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Titles Can Be The Hardest Part...,
This review is from: Bedbugs (Paperback)
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The premise of this book is that a married couple and their young daughter move into a surprisingly affordable apartment in New York. Almost from the day they move in, odd things begin to happen, most of which are only apparent to the wife, Susan. The story is told from her point of view. Susan is an aspiring artist who obtained a law degree, apparently at the urgings of her family. She had been employed in a law firm prior to the beginning of the story, but she and her husband agreed she would quit in order to pursue her artistic dreams. Her husband, Alex, put aside his own artistic ambitions to operate a catalog photography business with a partner, in order to support the family. The business is struggling and there is stress in the marriage, especially after the expensive move.
Most of the strange activity in the apartment seems to be centered in a small "bonus" room that Susan uses as an art studio. The sole artwork she produces is a portrait of one of the previous tenants, people she only knows only from a photograph she found. These tenants were a couple who, according to the elderly landlady, vanished without paying their rent. The landlady, who lives downstairs, is accommodating and friendly. The almost equally elderly "handyman" is by turns kindly, threatening, and a bit dull; although he tells Susan he retired as assistant principal at a local school.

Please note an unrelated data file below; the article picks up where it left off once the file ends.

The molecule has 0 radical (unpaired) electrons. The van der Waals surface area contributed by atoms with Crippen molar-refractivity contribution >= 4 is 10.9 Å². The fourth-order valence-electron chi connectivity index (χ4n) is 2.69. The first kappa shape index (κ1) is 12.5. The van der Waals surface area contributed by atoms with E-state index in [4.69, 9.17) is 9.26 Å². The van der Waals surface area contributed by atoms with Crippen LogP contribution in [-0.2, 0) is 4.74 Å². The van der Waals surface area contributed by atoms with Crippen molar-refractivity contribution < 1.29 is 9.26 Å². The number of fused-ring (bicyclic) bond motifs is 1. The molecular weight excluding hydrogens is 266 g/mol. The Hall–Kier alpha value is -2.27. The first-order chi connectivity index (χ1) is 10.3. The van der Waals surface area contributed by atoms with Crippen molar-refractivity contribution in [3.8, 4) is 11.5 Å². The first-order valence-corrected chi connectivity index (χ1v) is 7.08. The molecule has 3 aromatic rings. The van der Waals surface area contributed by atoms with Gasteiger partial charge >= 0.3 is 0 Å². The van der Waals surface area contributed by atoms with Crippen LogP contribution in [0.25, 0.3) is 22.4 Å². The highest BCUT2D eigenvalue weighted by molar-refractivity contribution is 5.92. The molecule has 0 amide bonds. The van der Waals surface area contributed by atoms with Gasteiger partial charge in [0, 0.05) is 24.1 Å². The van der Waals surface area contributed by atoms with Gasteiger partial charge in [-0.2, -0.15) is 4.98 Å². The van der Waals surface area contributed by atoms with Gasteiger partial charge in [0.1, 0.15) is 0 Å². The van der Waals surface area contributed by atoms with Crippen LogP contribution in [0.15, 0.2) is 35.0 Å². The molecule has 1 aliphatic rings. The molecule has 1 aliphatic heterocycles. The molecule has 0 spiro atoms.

Susan comes to believe that the apartment is infested with bedbugs and that she has been bitten. Her husband and her daughter do not see or experience anything. Even when the highly recommended, and slightly oddball, exterminator finds nothing after an extensive examination, Susan continues to insist that the bugs are there. (I need to note somewhere, and it might as well be here, that I didn't find Susan to be an especially sympathetic character, even before her alarming personality change.) The bedbug obsession grows and Susan's grip on reality loosens until the ultimate confrontation with evil near the end of the book.
The first half of this novel was a real page turner, with great atmosphere. Somewhere around the middle, the wheels started to come off. It's hard to explain why I think so, but I just didn't enjoy the second half nearly as much. It seemed forced. Also, in a novel like this, I would expect to be left guessing at the end as to what was real and what was imaginary, or supernatural. This one spelled most of it out. When the mystery was revealed, it rang false to me. I can't explain why without massive spoilers, and I'm not sure I could articulate it anyway.
So, not a terrible book. The author definitely can write. It's a moderately short book (I finished it in an afternoon) and worth a read.